It’s been some time since the paddocks of Japan’s most credible race tracks have been graced with the presence of Ejima Kiyotaka and his TFR built FD3S. This year, changed all that, as the Attack Tsukuba Championship played host to his return, and the unveiling of his newly rebuilt FD. I wouldn’t say that Kiyotaka ever cut corners with this car, and it’s performance to date backs that up. Low 56 second lap times are no joke at Tsukuba; but he wanted more from the car. To achieve the performance he demanded, he would need to take a step back from competing.
With the competition of this sport in Japan growing at such a rapid pace, developing the car from it’s 2014 state wouldn’t cut it to keep up with the frontrunners. An almost ground-up build was needed to stay in stride with the ever-changing sport. The car, still clad in a yellow paint, has been stripped of it’s almost grassroots look of years ago. Now, aided by the help of PanSpeed, the car has been modernized in its entirety.
The new PanSpeed widebody kit is complemented by the addition of an all new aero package as well. An array of custom carbon-laid front splitter, full undertray, and rear diffuser are very competently incorporated into the body. The difference in execution in comparison to the last time I saw this car is off the charts. The team must really mean business this time around.
The profile view gives you an idea of how simply constructed the new package is. The car has always been rather minimal in design, and it would appear they still adhere to this mindset; it’s just a little more refined now.
While much of the car has changed, there are a few bits that remain in use. The lightweight, AP Racing brakes are still in place with the 6 piston Forged Rad-cal calipers up front, and their complimentary 4 piston calipers in the rear. These are in AP Racing’s GT Range line and I can’t imagine them needing to improve on this aspect of the car. Multiple sensors housed inside the wheel well help with data logging on track. Everything on this car is being recorded and used to further improve lap times.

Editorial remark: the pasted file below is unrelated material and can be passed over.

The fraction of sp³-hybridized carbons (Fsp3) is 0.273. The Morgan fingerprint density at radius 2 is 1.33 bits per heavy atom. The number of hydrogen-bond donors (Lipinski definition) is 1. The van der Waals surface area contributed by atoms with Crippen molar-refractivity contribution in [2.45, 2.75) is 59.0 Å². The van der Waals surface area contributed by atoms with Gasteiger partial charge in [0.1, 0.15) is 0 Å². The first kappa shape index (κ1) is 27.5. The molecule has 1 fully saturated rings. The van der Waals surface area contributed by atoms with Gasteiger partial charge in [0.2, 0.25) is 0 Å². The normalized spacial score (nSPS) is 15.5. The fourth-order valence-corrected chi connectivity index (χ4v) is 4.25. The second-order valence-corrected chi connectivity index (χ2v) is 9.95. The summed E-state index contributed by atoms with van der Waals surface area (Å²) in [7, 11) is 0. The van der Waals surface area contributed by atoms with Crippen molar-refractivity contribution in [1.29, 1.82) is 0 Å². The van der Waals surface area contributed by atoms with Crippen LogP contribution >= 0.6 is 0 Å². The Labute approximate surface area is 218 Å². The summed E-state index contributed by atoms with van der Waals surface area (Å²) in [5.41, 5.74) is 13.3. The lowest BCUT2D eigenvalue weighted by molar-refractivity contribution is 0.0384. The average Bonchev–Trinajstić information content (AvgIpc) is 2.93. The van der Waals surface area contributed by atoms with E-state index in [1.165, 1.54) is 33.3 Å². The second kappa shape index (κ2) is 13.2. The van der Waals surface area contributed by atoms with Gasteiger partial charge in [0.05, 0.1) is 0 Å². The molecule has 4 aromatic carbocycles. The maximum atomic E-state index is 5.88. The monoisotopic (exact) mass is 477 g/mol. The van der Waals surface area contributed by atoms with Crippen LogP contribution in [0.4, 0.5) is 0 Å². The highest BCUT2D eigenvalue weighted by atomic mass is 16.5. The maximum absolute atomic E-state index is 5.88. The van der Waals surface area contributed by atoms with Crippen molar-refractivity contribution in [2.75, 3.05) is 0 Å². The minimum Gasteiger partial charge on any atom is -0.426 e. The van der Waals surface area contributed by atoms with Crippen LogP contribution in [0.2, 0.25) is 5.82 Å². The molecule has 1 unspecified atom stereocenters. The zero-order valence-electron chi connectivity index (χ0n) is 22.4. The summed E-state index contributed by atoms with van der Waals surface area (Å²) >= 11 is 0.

The package really comes together up front with a new custom front bumper that is tied into the front splitter and it’s massive fences on either side. The hood as been treated to more ventilation to help remove excess heat from the bay.
The way the rear diffuser is mounted is very well executed, with the support beams stemming from the chassis. A full titanium exhaust rests just above, and helps reduce the overall weight of the car. Surprisingly enough, the same wing and stands were utilized with the new setup – which goes to show that more isn’t always necessary if the car is balanced.
Carbon doors and an integrated carbon roof help to lighten the car up, and make the car that much more impressive. The interior doesn’t leave much to the imagination, as the majority has been removed to now house only the essentials.
A Racepak display gives Kiyotaka all the info he needs on track, and stores a plethora of information to be used later. A carbon Recaro bucket seat and floor mounted pedals are perfectly positioned for him to drive – the sequential transmission shifter just within reach.
Naturally the motor was pulled and completely rebuilt. Back in 2015 you can see that the front end had a lot more bracing than it does now. I’m wondering if they realized it wasn’t needed, or if they compensated for it elsewhere in the chassis. A T51R now produced the bulk of the power from the rotary engine.
I can only imagine the excitement Kiyotaka is feeling to finally drive his creation once again. If this car performs as they expect, we can add another contender in line for the coveted sub-50 lap time at TC2000.